A TERRACE of housing typically describes a row of identical or mirror-image linked homes — but new
A TERRACE of housing typically describes a row of identical or mirror-image linked homes — but new analysis from Savills suggests that not all are quite equal in terms of value, with an end-of-terrace house generating 11 per cent more than the average.
The firm compared the average price of all terraced house sales recorded by the Land Registry in 2015 to the average paid for a number 1, end-of-terrace house in the same region (see table, right).
It found that the highest end-of-terrace premium is paid in the West Midlands and the North West, where buyers paid an average 18 per cent more for an end-of-terrace house.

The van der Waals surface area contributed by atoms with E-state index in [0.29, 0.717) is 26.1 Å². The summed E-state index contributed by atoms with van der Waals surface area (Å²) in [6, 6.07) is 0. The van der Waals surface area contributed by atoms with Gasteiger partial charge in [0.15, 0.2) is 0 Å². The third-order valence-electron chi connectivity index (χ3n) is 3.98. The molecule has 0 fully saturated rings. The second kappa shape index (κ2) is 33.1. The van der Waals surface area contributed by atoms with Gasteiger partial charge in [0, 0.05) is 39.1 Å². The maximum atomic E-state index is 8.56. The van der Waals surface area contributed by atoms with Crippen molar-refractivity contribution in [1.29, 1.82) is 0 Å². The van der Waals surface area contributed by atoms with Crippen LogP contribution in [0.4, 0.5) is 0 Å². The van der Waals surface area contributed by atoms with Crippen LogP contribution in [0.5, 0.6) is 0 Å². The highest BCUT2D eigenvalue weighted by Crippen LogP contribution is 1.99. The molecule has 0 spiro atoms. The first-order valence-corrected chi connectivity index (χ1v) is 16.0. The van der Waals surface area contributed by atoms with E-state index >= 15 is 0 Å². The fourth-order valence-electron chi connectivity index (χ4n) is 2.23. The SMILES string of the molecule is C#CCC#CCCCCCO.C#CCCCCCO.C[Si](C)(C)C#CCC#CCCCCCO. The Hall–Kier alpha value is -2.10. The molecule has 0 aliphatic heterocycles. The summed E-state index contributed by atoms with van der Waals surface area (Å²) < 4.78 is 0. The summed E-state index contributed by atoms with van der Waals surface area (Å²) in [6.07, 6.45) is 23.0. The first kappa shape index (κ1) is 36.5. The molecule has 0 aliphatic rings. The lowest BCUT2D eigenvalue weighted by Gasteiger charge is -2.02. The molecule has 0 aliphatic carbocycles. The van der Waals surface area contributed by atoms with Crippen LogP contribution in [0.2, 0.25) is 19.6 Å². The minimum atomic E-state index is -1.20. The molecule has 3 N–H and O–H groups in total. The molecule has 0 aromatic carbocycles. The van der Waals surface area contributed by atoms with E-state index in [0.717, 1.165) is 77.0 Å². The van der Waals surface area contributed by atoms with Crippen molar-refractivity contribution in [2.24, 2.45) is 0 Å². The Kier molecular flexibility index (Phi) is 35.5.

Unsurprisingly, London has the highest valued terraced homes, averaging £603,563 last year. This compares to an average of £691,218 paid for an end-of-terrace in the capital.
In the South East, the average value of an end-of-terrace is £302,346 compared with an average value of £264,668 for a terrace — a premium of 14.2 per cent.
Only in Wales, where the average terraced house sold for just £120,088, is there no clear premium for an end-of-terrace. Indeed, last year there was a marginal -0.7 per cent discount.
Katie Baldwin, an associate director at the Henley branch of Savills in Bell Street, said: “An end-of-terrace often has the potential to extend sideways, giving the opportunity to add value.
“It may have greater light from side windows and be slightly wider than other properties on the road. In addition, there is likely to be a lower risk of disturbance from neighbours.
“All these factors have a part to play in the premium purchasers are willing to pay to secure one.”